Technologies Reforming Education And Skill Development

Education Technology

With the availability of new technologies such as robotics, cloud computing, artificial intelligence (AI), and machine learning (ML), there has been tremendous growth in the education and skill development sector. These new technologies help in collecting data related to several parameters such as the academic performance of students, skills of teachers, and the like.

A few decades ago people had to search for information in libraries and other such places containing books and records. Today, due to the availability of the Internet, we can use search engines and assistants to get any information we want without going anywhere. Chalks and blackboards have been replaced by styluses and smartboards in most urban centres of learning.

Recently, the National Skill Development Corporation (NSDC) in India and Microsoft announced a collaboration aimed at providing digital skills to over 100,000 youth in the country over the course of one year. Microsoft Learn resource centre will thus be integrated with the eSkill India digital platform to provide access to personalised learning and in-demand skills.

With the coronavirus pandemic, the need to efficiently adopt and improve remote learning methods has become more indispensable than ever. There is a vast digital divide that brings about the need to make these technologies as accessible as possible to bridge the gap between rural and urban areas in terms of employability and skill. Some of the technologies that play a huge role in contributing to the education and skill development sector are discussed next.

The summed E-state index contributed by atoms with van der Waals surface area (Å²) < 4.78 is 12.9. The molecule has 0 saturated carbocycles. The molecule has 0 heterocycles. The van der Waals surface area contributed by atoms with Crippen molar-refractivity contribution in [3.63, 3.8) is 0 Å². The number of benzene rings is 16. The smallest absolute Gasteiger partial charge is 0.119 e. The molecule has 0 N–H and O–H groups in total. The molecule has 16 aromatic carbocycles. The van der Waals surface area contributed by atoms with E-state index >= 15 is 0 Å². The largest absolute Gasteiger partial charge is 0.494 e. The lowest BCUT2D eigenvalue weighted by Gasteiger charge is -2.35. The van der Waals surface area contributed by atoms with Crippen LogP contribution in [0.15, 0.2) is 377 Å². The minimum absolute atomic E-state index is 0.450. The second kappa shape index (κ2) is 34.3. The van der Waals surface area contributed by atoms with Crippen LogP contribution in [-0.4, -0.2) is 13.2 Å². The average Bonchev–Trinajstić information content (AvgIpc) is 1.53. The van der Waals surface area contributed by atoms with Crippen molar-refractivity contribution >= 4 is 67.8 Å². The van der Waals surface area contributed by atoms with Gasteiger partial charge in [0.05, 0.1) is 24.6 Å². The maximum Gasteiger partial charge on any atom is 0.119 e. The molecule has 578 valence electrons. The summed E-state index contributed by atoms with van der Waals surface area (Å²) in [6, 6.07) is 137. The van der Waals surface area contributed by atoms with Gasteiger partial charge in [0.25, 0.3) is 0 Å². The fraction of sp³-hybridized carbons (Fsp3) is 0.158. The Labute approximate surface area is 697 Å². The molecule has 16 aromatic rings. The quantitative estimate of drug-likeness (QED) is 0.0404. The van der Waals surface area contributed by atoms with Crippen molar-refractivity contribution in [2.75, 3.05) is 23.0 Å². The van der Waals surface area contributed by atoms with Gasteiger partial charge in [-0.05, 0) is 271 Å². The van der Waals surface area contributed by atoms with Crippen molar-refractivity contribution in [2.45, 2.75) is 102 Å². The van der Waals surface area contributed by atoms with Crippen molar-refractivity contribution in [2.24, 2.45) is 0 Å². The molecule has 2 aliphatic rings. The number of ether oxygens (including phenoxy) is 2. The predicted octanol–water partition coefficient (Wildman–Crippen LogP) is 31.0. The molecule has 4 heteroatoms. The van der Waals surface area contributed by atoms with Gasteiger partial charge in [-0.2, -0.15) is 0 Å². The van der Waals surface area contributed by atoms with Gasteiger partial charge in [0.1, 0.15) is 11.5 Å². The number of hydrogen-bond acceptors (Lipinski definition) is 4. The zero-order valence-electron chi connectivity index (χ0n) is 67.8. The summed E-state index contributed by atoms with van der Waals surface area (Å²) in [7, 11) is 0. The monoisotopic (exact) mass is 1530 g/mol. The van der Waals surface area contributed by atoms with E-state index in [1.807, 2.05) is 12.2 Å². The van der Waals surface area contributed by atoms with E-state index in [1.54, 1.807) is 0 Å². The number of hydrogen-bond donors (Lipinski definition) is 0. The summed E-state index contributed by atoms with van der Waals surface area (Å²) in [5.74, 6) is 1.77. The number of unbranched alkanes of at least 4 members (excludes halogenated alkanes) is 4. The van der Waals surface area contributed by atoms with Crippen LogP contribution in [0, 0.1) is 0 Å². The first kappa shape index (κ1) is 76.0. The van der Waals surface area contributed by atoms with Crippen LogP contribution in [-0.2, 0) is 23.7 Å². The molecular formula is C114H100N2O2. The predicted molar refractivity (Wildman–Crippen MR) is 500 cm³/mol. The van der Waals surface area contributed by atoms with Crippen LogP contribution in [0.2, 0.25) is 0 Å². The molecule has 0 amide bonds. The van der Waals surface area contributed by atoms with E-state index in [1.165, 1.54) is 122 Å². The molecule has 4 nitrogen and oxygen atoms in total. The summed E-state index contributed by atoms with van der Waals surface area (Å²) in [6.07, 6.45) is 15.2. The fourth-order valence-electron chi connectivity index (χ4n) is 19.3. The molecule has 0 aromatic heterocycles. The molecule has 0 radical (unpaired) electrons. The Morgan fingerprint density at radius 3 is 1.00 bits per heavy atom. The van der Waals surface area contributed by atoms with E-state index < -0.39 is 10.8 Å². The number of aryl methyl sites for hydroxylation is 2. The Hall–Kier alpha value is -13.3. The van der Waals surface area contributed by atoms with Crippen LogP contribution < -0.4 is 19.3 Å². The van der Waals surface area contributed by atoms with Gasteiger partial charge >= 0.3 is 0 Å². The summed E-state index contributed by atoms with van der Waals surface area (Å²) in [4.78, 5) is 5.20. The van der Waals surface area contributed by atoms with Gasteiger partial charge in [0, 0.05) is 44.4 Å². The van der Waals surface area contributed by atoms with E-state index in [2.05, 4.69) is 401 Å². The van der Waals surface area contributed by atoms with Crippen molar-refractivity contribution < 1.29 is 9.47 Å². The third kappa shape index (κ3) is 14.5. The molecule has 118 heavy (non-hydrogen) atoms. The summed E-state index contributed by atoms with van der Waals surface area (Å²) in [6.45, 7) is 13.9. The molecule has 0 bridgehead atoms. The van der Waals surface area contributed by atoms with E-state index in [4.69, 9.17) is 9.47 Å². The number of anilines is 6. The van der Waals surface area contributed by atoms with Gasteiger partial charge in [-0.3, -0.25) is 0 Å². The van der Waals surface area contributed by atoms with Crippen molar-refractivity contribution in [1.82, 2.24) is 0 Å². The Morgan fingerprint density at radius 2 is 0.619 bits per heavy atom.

Cloud computing

Cloud computing brings teachers and students on the same platform and provides ease of sharing resources remotely with each other. Teachers can create online courses while students can give virtual exams in organisations like schools and colleges. Working professionals can also take these classes. Assignments are not just limited to documents but can also include uploading a video recording or taking pictures of work and sharing them with peers.

Virtual classrooms allow hiring remote trainers and also reduce infrastructural expenses. There are companies in the field of education like Tata Class Edge, Educomp, and Pearson, who are aiding teachers in classroom teaching.

The storage devices like solid-state drives (SSDs) and hard disc drives (HDDs) must be optimised for cloud computing applications. There is no requirement of purchasing and maintaining servers and data centres. The databases, storage, and other services can be accessed whenever required, thereby saving time.

Most cloud providers ensure a base level of security for their cloud infrastructure. Using a VPN can ensure data security.

The digital assistant Beacon, launched by UK-based Staffordshire University and hosted on the Microsoft Azure cloud computing platform, is capable of answering questions that students might have to help them in studying, checking their moods, and suggesting them activities. If a student is still struggling, the assistant sends alerts to staff members so that they can help.

AI and ML

Artificial intelligence (AI) and machine learning (ML) have transformed learning to improve its outcomes. Personalised learning caters to the individual needs of students by adopting different teaching methods to make them more comfortable for upcoming tests. This is done by gathering actionable insights for platforms by tracking various data points and keywords from previous feedback, engagement, and interaction levels.

This is necessary to conclude the strong and weak points of different methods. Even checking test papers, grading, paper setting, creating mark-sheets, and tracking progress can be done automatically and intelligently. Many institutes have started using onscreen evaluation systems to auto-calculate scores. Natural language processing (NLP) makes real-time language translation possible, enabling people who speak different languages to communicate with one another.